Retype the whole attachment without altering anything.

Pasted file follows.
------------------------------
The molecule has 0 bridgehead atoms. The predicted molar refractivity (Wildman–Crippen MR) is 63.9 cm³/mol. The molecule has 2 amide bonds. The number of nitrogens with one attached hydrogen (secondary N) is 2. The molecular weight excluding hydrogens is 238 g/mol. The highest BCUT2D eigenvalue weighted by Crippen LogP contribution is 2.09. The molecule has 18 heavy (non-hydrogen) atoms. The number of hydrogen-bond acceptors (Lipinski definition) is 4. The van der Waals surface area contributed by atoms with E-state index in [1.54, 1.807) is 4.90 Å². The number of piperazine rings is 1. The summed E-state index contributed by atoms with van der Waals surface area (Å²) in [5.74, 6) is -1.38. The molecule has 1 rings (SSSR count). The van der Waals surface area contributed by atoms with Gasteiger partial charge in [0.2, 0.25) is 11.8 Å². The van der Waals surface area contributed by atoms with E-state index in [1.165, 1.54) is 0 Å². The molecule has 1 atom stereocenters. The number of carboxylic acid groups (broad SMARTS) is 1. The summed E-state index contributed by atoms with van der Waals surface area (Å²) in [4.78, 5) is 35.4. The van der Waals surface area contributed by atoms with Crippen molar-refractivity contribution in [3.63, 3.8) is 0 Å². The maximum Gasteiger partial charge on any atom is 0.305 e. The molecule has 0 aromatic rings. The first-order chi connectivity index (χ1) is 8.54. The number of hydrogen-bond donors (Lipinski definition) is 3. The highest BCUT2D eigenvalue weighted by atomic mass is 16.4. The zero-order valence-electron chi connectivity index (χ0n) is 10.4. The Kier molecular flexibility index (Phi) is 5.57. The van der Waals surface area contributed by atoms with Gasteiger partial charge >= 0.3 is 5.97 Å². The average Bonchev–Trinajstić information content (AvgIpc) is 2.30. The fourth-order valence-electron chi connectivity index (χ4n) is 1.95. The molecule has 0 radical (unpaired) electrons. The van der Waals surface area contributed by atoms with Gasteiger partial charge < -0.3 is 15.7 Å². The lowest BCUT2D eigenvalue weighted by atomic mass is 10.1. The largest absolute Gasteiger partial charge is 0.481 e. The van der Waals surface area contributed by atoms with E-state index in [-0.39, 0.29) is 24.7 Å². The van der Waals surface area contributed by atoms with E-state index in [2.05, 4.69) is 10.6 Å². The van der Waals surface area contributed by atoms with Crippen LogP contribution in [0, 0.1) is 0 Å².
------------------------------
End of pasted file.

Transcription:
The molecule has 0 bridgehead atoms. The predicted molar refractivity (Wildman–Crippen MR) is 63.9 cm³/mol. The molecule has 2 amide bonds. The number of nitrogens with one attached hydrogen (secondary N) is 2. The molecular weight excluding hydrogens is 238 g/mol. The highest BCUT2D eigenvalue weighted by Crippen LogP contribution is 2.09. The molecule has 18 heavy (non-hydrogen) atoms. The number of hydrogen-bond acceptors (Lipinski definition) is 4. The van der Waals surface area contributed by atoms with E-state index in [1.54, 1.807) is 4.90 Å². The number of piperazine rings is 1. The summed E-state index contributed by atoms with van der Waals surface area (Å²) in [5.74, 6) is -1.38. The molecule has 1 rings (SSSR count). The van der Waals surface area contributed by atoms with Gasteiger partial charge in [0.2, 0.25) is 11.8 Å². The van der Waals surface area contributed by atoms with E-state index in [1.165, 1.54) is 0 Å². The molecule has 1 atom stereocenters. The number of carboxylic acid groups (broad SMARTS) is 1. The summed E-state index contributed by atoms with van der Waals surface area (Å²) in [4.78, 5) is 35.4. The van der Waals surface area contributed by atoms with Crippen molar-refractivity contribution in [3.63, 3.8) is 0 Å². The maximum Gasteiger partial charge on any atom is 0.305 e. The molecule has 0 aromatic rings. The first-order chi connectivity index (χ1) is 8.54. The number of hydrogen-bond donors (Lipinski definition) is 3. The highest BCUT2D eigenvalue weighted by atomic mass is 16.4. The zero-order valence-electron chi connectivity index (χ0n) is 10.4. The Kier molecular flexibility index (Phi) is 5.57. The van der Waals surface area contributed by atoms with Gasteiger partial charge >= 0.3 is 5.97 Å². The average Bonchev–Trinajstić information content (AvgIpc) is 2.30. The fourth-order valence-electron chi connectivity index (χ4n) is 1.95. The molecule has 0 radical (unpaired) electrons. The van der Waals surface area contributed by atoms with Gasteiger partial charge < -0.3 is 15.7 Å². The lowest BCUT2D eigenvalue weighted by atomic mass is 10.1. The largest absolute Gasteiger partial charge is 0.481 e. The van der Waals surface area contributed by atoms with E-state index in [-0.39, 0.29) is 24.7 Å². The van der Waals surface area contributed by atoms with E-state index in [2.05, 4.69) is 10.6 Å². The van der Waals surface area contributed by atoms with Crippen LogP contribution in [0, 0.1) is 0 Å².